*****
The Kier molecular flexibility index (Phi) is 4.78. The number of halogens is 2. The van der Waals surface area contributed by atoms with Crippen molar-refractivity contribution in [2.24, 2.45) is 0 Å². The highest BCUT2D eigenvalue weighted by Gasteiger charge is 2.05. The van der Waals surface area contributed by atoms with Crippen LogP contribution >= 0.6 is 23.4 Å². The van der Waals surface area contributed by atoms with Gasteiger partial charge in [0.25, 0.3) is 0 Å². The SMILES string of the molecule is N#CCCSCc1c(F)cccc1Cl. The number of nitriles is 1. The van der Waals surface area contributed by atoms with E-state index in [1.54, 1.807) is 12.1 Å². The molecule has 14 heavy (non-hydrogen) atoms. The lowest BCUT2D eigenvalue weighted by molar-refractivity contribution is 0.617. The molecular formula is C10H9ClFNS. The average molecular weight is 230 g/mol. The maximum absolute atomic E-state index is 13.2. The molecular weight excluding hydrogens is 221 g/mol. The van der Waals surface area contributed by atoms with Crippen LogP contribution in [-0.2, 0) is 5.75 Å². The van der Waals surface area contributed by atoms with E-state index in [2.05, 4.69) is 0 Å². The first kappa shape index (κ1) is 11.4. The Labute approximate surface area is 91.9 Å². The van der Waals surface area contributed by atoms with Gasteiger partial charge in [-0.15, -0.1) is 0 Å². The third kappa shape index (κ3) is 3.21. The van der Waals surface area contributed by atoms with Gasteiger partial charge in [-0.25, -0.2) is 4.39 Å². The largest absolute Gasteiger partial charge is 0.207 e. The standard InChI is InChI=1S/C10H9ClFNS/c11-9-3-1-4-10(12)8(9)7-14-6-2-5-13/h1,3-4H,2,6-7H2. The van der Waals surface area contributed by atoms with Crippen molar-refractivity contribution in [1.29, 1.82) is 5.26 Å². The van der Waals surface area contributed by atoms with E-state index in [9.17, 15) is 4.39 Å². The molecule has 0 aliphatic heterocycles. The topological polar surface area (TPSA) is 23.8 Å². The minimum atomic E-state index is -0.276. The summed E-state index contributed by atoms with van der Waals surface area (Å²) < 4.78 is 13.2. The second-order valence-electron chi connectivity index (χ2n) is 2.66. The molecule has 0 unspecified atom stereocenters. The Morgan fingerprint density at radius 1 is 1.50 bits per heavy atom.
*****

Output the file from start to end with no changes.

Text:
The Kier molecular flexibility index (Phi) is 4.78. The number of halogens is 2. The van der Waals surface area contributed by atoms with Crippen molar-refractivity contribution in [2.24, 2.45) is 0 Å². The highest BCUT2D eigenvalue weighted by Gasteiger charge is 2.05. The van der Waals surface area contributed by atoms with Crippen LogP contribution >= 0.6 is 23.4 Å². The van der Waals surface area contributed by atoms with Gasteiger partial charge in [0.25, 0.3) is 0 Å². The SMILES string of the molecule is N#CCCSCc1c(F)cccc1Cl. The number of nitriles is 1. The van der Waals surface area contributed by atoms with E-state index in [1.54, 1.807) is 12.1 Å². The molecule has 14 heavy (non-hydrogen) atoms. The lowest BCUT2D eigenvalue weighted by molar-refractivity contribution is 0.617. The molecular formula is C10H9ClFNS. The average molecular weight is 230 g/mol. The maximum absolute atomic E-state index is 13.2. The molecular weight excluding hydrogens is 221 g/mol. The van der Waals surface area contributed by atoms with Crippen LogP contribution in [-0.2, 0) is 5.75 Å². The van der Waals surface area contributed by atoms with E-state index in [2.05, 4.69) is 0 Å². The first kappa shape index (κ1) is 11.4. The Labute approximate surface area is 91.9 Å². The van der Waals surface area contributed by atoms with Gasteiger partial charge in [-0.15, -0.1) is 0 Å². The third kappa shape index (κ3) is 3.21. The van der Waals surface area contributed by atoms with Gasteiger partial charge in [-0.25, -0.2) is 4.39 Å². The largest absolute Gasteiger partial charge is 0.207 e. The standard InChI is InChI=1S/C10H9ClFNS/c11-9-3-1-4-10(12)8(9)7-14-6-2-5-13/h1,3-4H,2,6-7H2. The van der Waals surface area contributed by atoms with Crippen molar-refractivity contribution in [1.29, 1.82) is 5.26 Å². The van der Waals surface area contributed by atoms with E-state index in [9.17, 15) is 4.39 Å². The molecule has 0 aliphatic heterocycles. The topological polar surface area (TPSA) is 23.8 Å². The minimum atomic E-state index is -0.276. The summed E-state index contributed by atoms with van der Waals surface area (Å²) < 4.78 is 13.2. The second-order valence-electron chi connectivity index (χ2n) is 2.66. The molecule has 0 unspecified atom stereocenters. The Morgan fingerprint density at radius 1 is 1.50 bits per heavy atom.